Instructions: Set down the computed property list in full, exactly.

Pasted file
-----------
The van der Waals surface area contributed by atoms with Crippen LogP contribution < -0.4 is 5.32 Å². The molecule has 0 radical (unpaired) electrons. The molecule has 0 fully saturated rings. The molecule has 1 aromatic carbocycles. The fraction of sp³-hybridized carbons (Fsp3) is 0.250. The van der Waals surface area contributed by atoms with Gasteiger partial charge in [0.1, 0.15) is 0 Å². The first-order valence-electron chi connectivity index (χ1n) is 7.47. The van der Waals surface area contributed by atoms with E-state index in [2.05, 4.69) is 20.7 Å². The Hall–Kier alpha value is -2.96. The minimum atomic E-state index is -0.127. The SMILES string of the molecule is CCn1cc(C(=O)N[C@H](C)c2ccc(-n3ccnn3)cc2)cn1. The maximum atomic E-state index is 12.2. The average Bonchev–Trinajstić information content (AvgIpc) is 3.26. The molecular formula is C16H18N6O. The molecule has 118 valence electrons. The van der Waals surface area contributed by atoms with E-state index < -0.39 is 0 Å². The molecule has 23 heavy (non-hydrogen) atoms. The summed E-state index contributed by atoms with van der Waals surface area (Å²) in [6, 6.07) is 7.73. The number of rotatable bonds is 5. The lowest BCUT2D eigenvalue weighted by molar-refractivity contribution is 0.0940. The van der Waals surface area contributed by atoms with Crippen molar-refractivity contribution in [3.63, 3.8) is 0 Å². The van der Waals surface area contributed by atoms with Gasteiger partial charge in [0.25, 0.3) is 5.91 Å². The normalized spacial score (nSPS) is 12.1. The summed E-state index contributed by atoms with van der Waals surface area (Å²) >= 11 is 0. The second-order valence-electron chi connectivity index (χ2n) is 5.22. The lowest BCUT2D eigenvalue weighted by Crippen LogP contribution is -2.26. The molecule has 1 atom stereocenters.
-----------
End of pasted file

The van der Waals surface area contributed by atoms with Crippen LogP contribution < -0.4 is 5.32 Å². The molecule has 0 radical (unpaired) electrons. The molecule has 0 fully saturated rings. The molecule has 1 aromatic carbocycles. The fraction of sp³-hybridized carbons (Fsp3) is 0.250. The van der Waals surface area contributed by atoms with Gasteiger partial charge in [0.1, 0.15) is 0 Å². The first-order valence-electron chi connectivity index (χ1n) is 7.47. The van der Waals surface area contributed by atoms with E-state index in [2.05, 4.69) is 20.7 Å². The Hall–Kier alpha value is -2.96. The minimum atomic E-state index is -0.127. The SMILES string of the molecule is CCn1cc(C(=O)N[C@H](C)c2ccc(-n3ccnn3)cc2)cn1. The maximum atomic E-state index is 12.2. The average Bonchev–Trinajstić information content (AvgIpc) is 3.26. The molecular formula is C16H18N6O. The molecule has 118 valence electrons. The van der Waals surface area contributed by atoms with E-state index < -0.39 is 0 Å². The molecule has 23 heavy (non-hydrogen) atoms. The summed E-state index contributed by atoms with van der Waals surface area (Å²) in [6, 6.07) is 7.73. The number of rotatable bonds is 5. The lowest BCUT2D eigenvalue weighted by molar-refractivity contribution is 0.0940. The van der Waals surface area contributed by atoms with Crippen molar-refractivity contribution in [3.63, 3.8) is 0 Å². The van der Waals surface area contributed by atoms with Gasteiger partial charge in [0.25, 0.3) is 5.91 Å². The normalized spacial score (nSPS) is 12.1. The summed E-state index contributed by atoms with van der Waals surface area (Å²) >= 11 is 0. The second-order valence-electron chi connectivity index (χ2n) is 5.22. The lowest BCUT2D eigenvalue weighted by Crippen LogP contribution is -2.26. The molecule has 1 atom stereocenters.